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Well, shucks! Everyone knows the story of how Honest Abe got his start as a humble backwoods mom-and-pop lawyer. He spent his time traveling along dirt roads, sticking up for the little guy, and probably trudging through a lot of cases involving stolen livestock and irate lumberjacks. Chances are he would have spent his entire life as Matlock of Mudwater (pop. 16 and seven pigs) if the issue of slavery hadn't clashed with his sense of justice and forced him to enter the president game.
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Clients generally paid him in turnips or bacon.
You know the ruthless corporate lawyer character that always shows up in movies? The steely guy in the expensive suit who's racking up huge bills representing some faceless megacorp, even if it means shutting down the puppy orphanage to build the new child-punching plant?
Lincoln was basically that guy.
His home turf of Springfield, Illinois, was not in any way a backwater town, and Lincoln dominated the scene -- "his firm handled between 17 and 34 percent of all local cases." The real profit, however, was in corporate lawyering, and Lincoln was on that money like a dog on a dropped Hot Pocket. In 1853, he was placed on retainer by the Illinois Central Railroad, one of the largest corporations in the state. In return, he acted as a lobbyist, defended the company from lawsuits, and represented corporate interests.
Old Abe was perfectly honest about being in it for the money, too: In one case, he actually wrote to the government and offered to ditch his client and represent them ... if they could give him a similar fee. They couldn't, so Lincoln stayed with his client and was paid $5,000 (which we're pretty sure was all of the money ever printed at the time). To be fair, he initially only asked for $2,000, but even that amount was considered so ridiculous that the railroad refused to pay, arguing that other lawyers would have charged them less. So Lincoln took them to court and schooled them so hard, he walked out with more than double his initial fee.
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This delayed the transcontinental railroad's construction by 10 years.
We're by no means trying to say that Abe was a bad guy -- just that popular conception portrays him as a strangely intelligent hick, lawyerin' around the backwoods for seed and grain, when in reality he was more like a freakishly tall cast member from an old-timey version of L.A. Law, all sunglasses and fast carriages and peacoats with the top three buttons undone.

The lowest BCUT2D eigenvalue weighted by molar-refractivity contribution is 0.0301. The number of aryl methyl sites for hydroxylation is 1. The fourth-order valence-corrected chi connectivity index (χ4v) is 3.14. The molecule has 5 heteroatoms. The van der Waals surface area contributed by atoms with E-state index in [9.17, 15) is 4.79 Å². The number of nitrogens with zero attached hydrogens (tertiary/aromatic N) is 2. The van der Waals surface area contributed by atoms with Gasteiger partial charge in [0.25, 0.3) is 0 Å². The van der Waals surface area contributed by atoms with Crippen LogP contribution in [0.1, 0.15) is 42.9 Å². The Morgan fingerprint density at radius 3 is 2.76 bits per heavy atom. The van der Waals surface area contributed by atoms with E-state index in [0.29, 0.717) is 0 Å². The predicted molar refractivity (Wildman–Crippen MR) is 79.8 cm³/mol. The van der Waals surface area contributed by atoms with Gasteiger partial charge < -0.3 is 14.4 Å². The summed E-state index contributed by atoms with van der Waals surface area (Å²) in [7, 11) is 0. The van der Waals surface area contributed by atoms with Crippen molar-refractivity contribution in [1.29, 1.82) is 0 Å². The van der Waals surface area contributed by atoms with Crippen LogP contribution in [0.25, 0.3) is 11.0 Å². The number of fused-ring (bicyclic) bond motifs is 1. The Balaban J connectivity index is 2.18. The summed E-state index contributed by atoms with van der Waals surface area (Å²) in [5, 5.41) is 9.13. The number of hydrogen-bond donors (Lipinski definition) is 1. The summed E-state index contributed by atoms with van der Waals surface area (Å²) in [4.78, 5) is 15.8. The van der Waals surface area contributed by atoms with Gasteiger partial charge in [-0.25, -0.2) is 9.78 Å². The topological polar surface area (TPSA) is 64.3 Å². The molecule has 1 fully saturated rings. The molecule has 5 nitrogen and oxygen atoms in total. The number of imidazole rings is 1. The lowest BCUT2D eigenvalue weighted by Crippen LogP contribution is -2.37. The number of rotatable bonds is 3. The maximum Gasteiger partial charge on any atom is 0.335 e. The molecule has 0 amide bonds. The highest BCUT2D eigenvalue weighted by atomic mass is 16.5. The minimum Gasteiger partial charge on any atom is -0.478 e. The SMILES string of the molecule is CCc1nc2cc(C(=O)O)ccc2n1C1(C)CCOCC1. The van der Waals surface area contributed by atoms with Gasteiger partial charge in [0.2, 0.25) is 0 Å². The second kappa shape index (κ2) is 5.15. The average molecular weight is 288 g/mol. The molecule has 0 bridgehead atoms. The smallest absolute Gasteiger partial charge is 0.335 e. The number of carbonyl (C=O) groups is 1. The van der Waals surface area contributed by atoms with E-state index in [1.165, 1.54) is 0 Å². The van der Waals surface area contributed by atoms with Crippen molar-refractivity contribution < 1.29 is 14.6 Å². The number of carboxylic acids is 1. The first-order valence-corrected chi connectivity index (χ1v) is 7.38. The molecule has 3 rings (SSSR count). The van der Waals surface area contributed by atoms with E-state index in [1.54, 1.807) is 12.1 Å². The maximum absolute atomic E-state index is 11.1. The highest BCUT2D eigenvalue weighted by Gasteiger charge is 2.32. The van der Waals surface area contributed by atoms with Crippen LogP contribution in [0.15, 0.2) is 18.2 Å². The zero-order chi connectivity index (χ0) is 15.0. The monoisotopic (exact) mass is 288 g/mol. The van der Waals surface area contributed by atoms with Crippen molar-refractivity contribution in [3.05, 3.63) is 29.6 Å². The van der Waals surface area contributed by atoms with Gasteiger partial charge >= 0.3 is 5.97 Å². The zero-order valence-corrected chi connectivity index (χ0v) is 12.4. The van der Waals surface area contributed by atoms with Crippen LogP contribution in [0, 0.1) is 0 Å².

Dang. Three entries about JFK? People sure did like to make stuff up about Kennedy. But it's kind of understandable: With his youthful energy, JFK really shook up the stuffy old Washington establishment.
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"You still have hair and your vision! You'll be unstoppable, Jack!"
Who wouldn't be jealous? He was basically the poster boy for a healthy, vibrant political prodigy. He made the American public stand up and ask: "Why do we keep giving this job to feeble old men when clearly a good-lookin' action hero in the prime of his life is the better choice?"
And that's how we got President Bill Pullman.
JFK was basically at death's door for most of his presidency, and it definitely had an effect on his administration. Kennedy had severe medical issues all his life, including -- but not limited to -- colitis, Addison's disease, and serious back problems.
A short breakdown: Much of Kennedy's early years were spent in a series of hospitals (his intestinal problems were so severe that doctors thought he had freaking leukemia), and in 1954 he almost died after back surgery. His osteoporosis got so bad that he couldn't reach across his desk or put on his own shoes, and he often had to be carted around in a wheelchair. Sometimes JFK had to be lifted into Air Force One in a cherry picker crane, simply because he couldn't climb the stairs.
By the time he was elected president, JFK was on a truly terrifying cocktail of drugs. By 1961, he was being injected with powerful painkillers two or three times a day, on top of daily amphetamine injections from a questionable German character called Dr. Feelgood.
We suspect that might not even have been his real name.
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For camouflage, the nation soon made drug use mandatory for all citizens.
JFK was briefly put on antipsychotics during the Cuban missile crisis to combat his terrible mood swings. It has frequently been speculated that his bizarrely poor performance at the Vienna summit with Nikita Khrushchev was due to his heavy amphetamine use. Hell, one theory even supposes that Kennedy's notorious sex drive was a side effect of the steroids he was taking. That's how bad off he was -- even the sex he was having was considered just another symptom of disease.
All of this was carefully kept secret from the American people, because Kennedy (reasonably) thought it would hurt his chances as a career politician if the public found out their legendary leader was not so much a "standup dude" as he was a "veritable pinata stuffed full of painkillers and misery."
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Related Reading: For some trivia on the crazy things that fix American elections, click here. The Halloween masks matter, shockingly. Oh, and did your history teacher mention that LBJ was a dong-waving sex machine? Presidents are more badass than their suit-wearing modern descendants would suggest. Andrew Jackson straight murdered fools.
And be sure to pre-order Cracked.com Head Writer Dan O'Brien's book, How to Fight Presidents, to better prepare yourself for your next presidential run-in. In stores March 18th!